Lancaster Theatre Productions: A Taste Of Dickens
An Evening of Rehearsed Readings to celebrate the bicentenary of the birth of Charles Dickens (1812 – 1870)
Devised, written and directed by Michael Nunn
performed at The Grand Theatre, Lancaster,
and served with a Victorian Buffet in the Interval.
Part of the Lancaster Heritage Open Days Festival
Friday 7 September 2012 at 7.30pm
£15 / £12
Reviewed by Frank Ledwith
Is it possible to portray the life and works of Charles Dickens, one of our great and most prolific novelists, in one evening of readings? This was the ambitious aim of Michael Nunn who wrote and directed the performance of ‘A Taste of Dickens’ at the Grand Theatre, Lancaster.
He did make the task somewhat more manageable by narrowing the focus to Dickens and his portrayal of food and eating but then, which is as praiseworthy as so seldom done, included input from the author’s Scottish wife Catherine, who wrote ‘What Shall We Have for Dinner’- a book of sumptuous and straightforward recipes which in its day rivalled Mrs Beaton’s books in popularity.
In addition to the ambition of the project, there was a delicious interval buffet, provided by The Borough on Dalton Square, which gave the audience a taste of the beef, fish, cakes and sweets mentioned in the readings which were the staples of middle-class families in the Victorian era.
The entertainment consisted of a series of largely chronological readings from Dickens, enlivened by gesture and actions, performed by a cast of local actors. These were linked by a perceptive narration of the author’s life and works. In the first half of the show we were entertained with stories with larger than life, even grotesque characters in which were portrayed many vivid, even cinematic details of such things as rapacious dogs or boozy passengers on a stormy ferry outing on the Thames.
In the second half, the mood darkened to portray something of Dickens’ later and great novels and the cheerful laughter of the audience was changed into a more thoughtful and reflective response. Here we were dealing with the some of Dickens’ blackest villains such as Bill Sykes, with the appalling starvation of orphans in the workhouse and with the tensions between husband and wife in managing the household servants.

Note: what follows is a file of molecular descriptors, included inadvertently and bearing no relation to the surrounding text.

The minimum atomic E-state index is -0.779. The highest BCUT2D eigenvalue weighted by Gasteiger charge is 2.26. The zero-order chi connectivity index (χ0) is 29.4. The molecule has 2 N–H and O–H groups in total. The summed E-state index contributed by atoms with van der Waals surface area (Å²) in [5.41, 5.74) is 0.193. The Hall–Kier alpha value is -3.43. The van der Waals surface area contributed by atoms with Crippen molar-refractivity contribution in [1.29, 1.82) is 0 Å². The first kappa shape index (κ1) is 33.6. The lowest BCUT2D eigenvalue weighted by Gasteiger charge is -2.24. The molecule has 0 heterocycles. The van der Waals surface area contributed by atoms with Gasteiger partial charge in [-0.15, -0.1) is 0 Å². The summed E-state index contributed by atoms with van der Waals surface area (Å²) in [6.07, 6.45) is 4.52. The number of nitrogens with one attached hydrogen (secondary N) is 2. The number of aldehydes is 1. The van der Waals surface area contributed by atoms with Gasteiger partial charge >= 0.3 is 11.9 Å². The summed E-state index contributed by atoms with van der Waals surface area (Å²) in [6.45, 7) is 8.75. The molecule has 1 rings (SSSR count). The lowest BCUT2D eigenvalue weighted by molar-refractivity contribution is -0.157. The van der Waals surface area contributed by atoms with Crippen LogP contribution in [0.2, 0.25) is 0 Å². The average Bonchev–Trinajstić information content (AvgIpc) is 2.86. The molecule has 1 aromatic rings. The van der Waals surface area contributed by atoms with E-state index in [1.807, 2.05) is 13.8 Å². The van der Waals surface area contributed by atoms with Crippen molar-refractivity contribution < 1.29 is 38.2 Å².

As an extra, local bonus we enjoyed a description of the stay by Dickens and fellow writer Wilkie Collins at a hotel in Lancaster, and his account of the wretchedness of the inmates of the Moor mental hospital. The final act of the entertainment was a reading by Michael Nunn of the poignant farewell speech given by Dickens at his last public reading. For us listening, it sounded like the author’s death-bed speech and in some ways it was since, within a few months of giving it, he was dead.
Overall it was an entertaining evening, with the man and his writing put within a historical context and with a great deal of detail about the surprisingly healthy (and large!) appetites of the Victorian well-to-do. The drama was very much an ensemble piece with all the actors delivering in a free flowing and energetic style. It would be invidious to single out individuals so I would offer congratulations to all the cast for the enormous amount of work which clearly went into producing and performing what was aimed to be (and was), an enthralling family entertainment which gave a taste of Dickens in a whole variety of ways.